Chile is the world’s largest copper producer, accounting for 31% of global production and 30% of the world’s reserves.
In recent years, mining has accounted for around 15% of the Gross Domestic Product (GDP). The central-northern regions are home to the largest number of mining companies, especially in the regions of Antofagasta and Atacama.
Like other sectors, mining is not exempt from conflict, be it environmental or social. In recent times, both local communities and citizens have mobilised when they feel that their quality of life could be negatively affected by a new project. Most social conflicts surrounding the extractive industry are caused by environmental problems.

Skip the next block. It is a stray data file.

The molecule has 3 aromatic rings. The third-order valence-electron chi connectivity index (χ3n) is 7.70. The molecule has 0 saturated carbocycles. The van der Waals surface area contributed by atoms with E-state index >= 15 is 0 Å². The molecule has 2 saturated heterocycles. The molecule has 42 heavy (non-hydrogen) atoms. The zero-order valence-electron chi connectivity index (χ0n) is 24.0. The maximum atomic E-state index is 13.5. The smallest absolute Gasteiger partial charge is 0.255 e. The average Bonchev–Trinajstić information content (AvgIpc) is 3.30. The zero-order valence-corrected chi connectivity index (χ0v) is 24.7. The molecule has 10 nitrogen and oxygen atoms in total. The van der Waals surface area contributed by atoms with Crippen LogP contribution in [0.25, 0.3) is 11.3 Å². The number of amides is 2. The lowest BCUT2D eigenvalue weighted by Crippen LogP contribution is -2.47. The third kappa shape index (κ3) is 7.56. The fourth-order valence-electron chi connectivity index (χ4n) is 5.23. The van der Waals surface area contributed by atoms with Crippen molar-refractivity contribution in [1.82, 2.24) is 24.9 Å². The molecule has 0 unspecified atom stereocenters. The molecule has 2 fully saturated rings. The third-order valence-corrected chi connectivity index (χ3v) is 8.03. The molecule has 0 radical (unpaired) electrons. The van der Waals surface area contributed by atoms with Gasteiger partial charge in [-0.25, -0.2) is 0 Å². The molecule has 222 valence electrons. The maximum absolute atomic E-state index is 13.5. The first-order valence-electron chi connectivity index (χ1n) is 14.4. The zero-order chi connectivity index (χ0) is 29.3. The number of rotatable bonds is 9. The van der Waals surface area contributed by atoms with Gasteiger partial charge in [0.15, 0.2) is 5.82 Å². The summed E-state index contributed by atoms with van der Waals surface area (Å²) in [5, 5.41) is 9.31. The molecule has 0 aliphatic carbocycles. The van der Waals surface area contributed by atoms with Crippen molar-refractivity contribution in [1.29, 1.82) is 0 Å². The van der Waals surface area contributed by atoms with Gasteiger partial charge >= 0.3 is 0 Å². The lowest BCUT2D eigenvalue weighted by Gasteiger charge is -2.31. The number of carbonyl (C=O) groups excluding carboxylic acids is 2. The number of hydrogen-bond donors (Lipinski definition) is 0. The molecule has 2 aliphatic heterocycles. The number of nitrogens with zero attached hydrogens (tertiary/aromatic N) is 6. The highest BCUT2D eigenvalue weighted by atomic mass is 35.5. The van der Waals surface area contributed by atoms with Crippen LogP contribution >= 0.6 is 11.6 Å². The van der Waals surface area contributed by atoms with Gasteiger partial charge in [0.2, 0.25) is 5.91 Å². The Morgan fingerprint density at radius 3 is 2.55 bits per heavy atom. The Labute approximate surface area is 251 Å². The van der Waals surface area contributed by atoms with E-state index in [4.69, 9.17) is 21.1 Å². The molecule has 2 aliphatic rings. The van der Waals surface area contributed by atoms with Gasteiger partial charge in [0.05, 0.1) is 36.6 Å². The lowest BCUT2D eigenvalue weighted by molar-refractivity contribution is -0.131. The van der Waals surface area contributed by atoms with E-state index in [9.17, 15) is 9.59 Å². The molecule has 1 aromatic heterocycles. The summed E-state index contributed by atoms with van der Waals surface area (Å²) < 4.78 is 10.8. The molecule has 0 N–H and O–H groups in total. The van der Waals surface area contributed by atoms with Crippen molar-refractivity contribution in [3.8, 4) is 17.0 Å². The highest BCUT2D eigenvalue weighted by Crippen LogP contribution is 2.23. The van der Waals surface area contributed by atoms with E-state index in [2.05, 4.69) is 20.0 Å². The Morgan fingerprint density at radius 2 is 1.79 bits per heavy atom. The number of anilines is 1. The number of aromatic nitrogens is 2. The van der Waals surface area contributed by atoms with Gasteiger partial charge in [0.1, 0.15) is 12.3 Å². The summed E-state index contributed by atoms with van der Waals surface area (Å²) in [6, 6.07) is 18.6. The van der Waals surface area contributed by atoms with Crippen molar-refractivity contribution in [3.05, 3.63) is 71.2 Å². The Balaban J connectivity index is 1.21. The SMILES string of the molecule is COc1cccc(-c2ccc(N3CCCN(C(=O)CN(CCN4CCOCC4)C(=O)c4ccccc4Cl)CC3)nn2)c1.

The mining sector plays a key role in Chile’s development. If the sector is affected by corruption, a series of negative consequences will be felt in different spheres of the country. Likewise, in the country there is currently a great crisis of trust towards public and private institutions. Initiatives such as this research and action can help to improve the sector’s image and increase confidence among different stakeholders such as communities, suppliers, civil society organisations, and others. The environmental conflicts the sector is experiencing and concerns about misconduct also appear as crucial areas to improve transparency levels, strengthening the mechanisms that mitigate corruption risks in the Chilean mining sector.